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Technology has helped improve cricket in Africa, says Shah

By Guardian Nigeria
27 June 2022   |   2:02 am
Meet Shah, co-founder of CricHeroes, an online cricket scoring app, said technology has improved the development of cricket in Africa.

cricket. Photo:Getty Image

Meet Shah, co-founder of CricHeroes, an online cricket scoring app, said technology has improved the development of cricket in Africa.

Shah said this at the maiden Africa Cricket Roundtable discussion, with focus on development opportunities, hosted by @TheMiddleStump2 on twitter.

Shah said the numbers via the app, shows global sponsors would be heading towards Africa in no distant time.

“I work with Africa zone for few years and mostly with the affiliated countries like Sierra Leone and few others. We help them manage cricket operations through technology. There’s a handsome growth in the continent in terms of players, fans etc and we can see it in the numbers.

“In 2021, there were 260 leagues, 12,000 new players registered and about 3000 matches played. With just six months into 2022, the numbers have increased significantly more than twice. These numbers mean more opportunities for stakeholders in cricket, from grassroots to the top level.

“My best prediction, looking at these numbers is that it is a good sign for global companies to invest in Cricket in Africa. In no distant time, organizations would jostle to bid for broadcasting rights for the leagues in associate countries of ICC and give more experience to the fans to watch the games,” Shah said.

On the issue of numbers, president of the Nigeria Cricket Federation (NCF), Uyi Akpata, said the country is aimed at reaching two million new entrants in the sport in five years.

Meanwhile, Nigeria was recently awarded the ICC Cricket4Good Social Impact Initiative of the year for using the game as a tool for engaging and assisting in the development of Internally Displaced Persons (IDP) in the country.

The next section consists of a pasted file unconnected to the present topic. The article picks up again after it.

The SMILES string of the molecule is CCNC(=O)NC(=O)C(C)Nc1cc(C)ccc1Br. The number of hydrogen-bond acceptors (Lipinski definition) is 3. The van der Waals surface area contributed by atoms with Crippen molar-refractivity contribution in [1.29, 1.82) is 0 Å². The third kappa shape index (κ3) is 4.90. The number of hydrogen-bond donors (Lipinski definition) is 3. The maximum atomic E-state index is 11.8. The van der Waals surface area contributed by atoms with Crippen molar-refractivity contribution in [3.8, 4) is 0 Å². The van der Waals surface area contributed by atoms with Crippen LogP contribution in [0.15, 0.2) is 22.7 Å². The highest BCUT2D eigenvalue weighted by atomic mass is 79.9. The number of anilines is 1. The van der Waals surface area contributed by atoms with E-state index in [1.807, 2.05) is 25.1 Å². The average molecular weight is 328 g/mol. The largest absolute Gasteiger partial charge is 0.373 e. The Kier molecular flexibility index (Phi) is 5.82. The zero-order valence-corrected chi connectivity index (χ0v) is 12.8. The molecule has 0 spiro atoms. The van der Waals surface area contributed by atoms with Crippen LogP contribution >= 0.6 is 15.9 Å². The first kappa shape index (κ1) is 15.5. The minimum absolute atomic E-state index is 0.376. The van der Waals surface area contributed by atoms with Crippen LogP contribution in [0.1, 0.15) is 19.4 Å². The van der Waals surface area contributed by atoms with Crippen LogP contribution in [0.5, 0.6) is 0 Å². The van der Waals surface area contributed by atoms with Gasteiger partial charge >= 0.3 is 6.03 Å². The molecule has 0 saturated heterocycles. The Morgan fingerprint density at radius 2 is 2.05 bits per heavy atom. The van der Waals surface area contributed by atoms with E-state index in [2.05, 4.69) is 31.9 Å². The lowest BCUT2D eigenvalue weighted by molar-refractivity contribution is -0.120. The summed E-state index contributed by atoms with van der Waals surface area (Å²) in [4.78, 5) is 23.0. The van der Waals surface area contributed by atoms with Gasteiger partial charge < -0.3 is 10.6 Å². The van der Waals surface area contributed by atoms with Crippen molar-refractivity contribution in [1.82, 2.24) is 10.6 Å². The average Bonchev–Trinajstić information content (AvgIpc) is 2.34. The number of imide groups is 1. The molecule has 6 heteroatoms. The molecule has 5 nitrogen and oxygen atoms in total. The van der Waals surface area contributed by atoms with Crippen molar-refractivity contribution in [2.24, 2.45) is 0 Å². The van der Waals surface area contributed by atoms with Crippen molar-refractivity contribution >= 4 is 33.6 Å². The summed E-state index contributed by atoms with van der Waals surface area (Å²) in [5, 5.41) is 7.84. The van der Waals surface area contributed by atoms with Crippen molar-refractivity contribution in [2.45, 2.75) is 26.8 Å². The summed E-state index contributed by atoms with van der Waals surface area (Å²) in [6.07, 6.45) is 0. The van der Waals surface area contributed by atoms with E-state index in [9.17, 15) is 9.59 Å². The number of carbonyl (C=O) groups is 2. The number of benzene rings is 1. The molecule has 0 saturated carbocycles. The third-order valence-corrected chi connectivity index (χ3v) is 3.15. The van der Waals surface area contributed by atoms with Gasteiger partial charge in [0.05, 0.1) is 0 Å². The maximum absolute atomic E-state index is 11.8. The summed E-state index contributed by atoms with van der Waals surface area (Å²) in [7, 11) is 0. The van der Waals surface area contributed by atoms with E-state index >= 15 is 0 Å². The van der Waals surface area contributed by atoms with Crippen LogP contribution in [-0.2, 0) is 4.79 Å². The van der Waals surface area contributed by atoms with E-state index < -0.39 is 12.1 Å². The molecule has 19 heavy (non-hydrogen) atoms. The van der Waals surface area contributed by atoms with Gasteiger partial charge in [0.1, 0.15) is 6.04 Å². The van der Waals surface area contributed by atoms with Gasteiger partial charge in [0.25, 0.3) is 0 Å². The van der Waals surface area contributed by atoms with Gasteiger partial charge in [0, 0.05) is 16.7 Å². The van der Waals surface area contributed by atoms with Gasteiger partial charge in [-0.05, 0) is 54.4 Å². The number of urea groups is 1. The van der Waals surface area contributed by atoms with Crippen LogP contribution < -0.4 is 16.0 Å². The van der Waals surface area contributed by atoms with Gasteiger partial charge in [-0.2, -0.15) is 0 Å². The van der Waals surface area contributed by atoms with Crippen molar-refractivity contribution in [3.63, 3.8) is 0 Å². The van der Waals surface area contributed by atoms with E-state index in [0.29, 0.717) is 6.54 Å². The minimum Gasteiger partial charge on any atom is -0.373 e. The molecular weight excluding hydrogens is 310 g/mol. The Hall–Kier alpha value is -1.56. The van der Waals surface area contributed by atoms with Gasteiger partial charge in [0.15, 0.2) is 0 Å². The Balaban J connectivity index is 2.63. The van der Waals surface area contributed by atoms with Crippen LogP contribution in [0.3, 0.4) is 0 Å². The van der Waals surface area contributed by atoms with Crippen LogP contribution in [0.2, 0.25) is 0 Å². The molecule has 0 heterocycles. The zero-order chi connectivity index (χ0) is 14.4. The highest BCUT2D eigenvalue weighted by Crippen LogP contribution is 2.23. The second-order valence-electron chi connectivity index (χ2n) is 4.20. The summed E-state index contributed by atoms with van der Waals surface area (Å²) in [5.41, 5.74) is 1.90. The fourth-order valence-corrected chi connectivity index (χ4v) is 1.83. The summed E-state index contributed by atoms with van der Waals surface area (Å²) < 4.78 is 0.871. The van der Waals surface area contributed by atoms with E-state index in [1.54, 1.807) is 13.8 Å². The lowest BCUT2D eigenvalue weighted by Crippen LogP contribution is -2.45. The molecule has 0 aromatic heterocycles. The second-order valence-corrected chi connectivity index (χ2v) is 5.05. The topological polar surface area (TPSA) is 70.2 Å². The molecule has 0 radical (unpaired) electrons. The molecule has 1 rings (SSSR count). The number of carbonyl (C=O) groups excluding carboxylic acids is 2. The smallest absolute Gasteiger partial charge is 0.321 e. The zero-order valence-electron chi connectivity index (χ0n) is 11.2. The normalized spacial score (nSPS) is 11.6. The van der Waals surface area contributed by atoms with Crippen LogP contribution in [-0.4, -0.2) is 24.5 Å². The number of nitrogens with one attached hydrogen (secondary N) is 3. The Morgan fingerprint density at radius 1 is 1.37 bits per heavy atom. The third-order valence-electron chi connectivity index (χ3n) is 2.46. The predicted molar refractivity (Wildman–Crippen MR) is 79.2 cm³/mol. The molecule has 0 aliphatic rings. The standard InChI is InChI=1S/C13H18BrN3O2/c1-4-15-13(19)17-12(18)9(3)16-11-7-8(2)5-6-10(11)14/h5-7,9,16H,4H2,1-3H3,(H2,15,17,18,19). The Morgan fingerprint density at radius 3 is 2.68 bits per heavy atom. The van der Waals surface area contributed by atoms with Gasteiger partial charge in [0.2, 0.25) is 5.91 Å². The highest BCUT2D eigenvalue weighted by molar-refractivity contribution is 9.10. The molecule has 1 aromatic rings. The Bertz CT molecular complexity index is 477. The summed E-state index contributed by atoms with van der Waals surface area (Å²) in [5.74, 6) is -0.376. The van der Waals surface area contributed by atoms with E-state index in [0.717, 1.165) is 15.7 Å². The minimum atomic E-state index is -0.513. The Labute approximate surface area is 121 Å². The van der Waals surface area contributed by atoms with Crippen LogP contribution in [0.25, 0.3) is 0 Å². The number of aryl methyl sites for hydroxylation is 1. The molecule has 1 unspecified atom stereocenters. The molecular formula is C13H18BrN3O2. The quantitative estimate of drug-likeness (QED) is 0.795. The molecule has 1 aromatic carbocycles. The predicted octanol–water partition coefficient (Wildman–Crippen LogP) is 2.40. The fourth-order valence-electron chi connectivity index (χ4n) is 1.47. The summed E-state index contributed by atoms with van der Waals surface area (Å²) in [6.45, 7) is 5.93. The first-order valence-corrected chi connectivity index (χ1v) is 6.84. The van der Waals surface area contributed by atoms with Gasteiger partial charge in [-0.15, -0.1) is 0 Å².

Akpata said the initiative, which was piloted by the Edo State Cricket Association and PETS Foundation, has now been adopted by the NCF and is a template to reach more disadvantaged kids in the country.

“Earlier, we set out to go about our normal developmental plan of reaching 250,000 people in the sport annually, we know that getting the huge number would be having partnerships with schools. We identified that within a school in an IDP camp, we can potentially reach 3000 people, so initially, we were trying to reach the 250,000 number which is one of our strategic imperatives, before the opportunity presented itself. Within two to three years, we have reached out to 1000 direct players in camp and about 3000 indirect persons.

“Recently, players from the IDP camp participated in the Edo State Cricket Schools competition. The template has been established and NCF has adopted it and the aim is that, within the next five years, we will reach out to two million persons in disadvantage communities,” Akpata added.

Women’s representative on the board of the Uganda Cricket Association, Rita Tinka, also tasked federations in the continent on the need for collaboration.

“We should focus on coaches and players’ placement and educational programs using cricket as a tool. The collaboration I am taking about is a holistic one, where our coaches can be attached to a country that is technically sound than yours or invite coaches to your country to learn a thing or two from them. We could also have players participate in leagues outside their countries and be exposed to skills that they are not used to.

“We should be able to do an evidence-based research to see where we need to improve. This will be good for players and coaches development,” Tinka said.

On his part, Ladi Sonaike, a level three ECB coach and assistant coach of the Germany Women’s national team, advocated for equal visibility for the men and women’s cricket.

“To promote the game of cricket, we would not be needing just the media alone, for me, it’s two fold.

“Equal space to the men and the women. For the women, we need to give it the right space and the right airtime.

“We want to see cricket play irrespective of the race, gender, alone. The next big thing is when cricket becomes an Olympic sport but emphasis should not to be on the male alone.

“The male should have same exposure as the men. It needs to be on a space of its own,” Sonaike reiterated. Eight countries participated in the Eighth Kwibuka Cricket Tournament in Kigali and president of the Rwanda Cricket Association, Stephen Musaale, who was part of the session, said he was satisfied with the standard of the game, while appreciating participants at the event.

The next session for the Africa Cricket Roundtable is billed for July 10.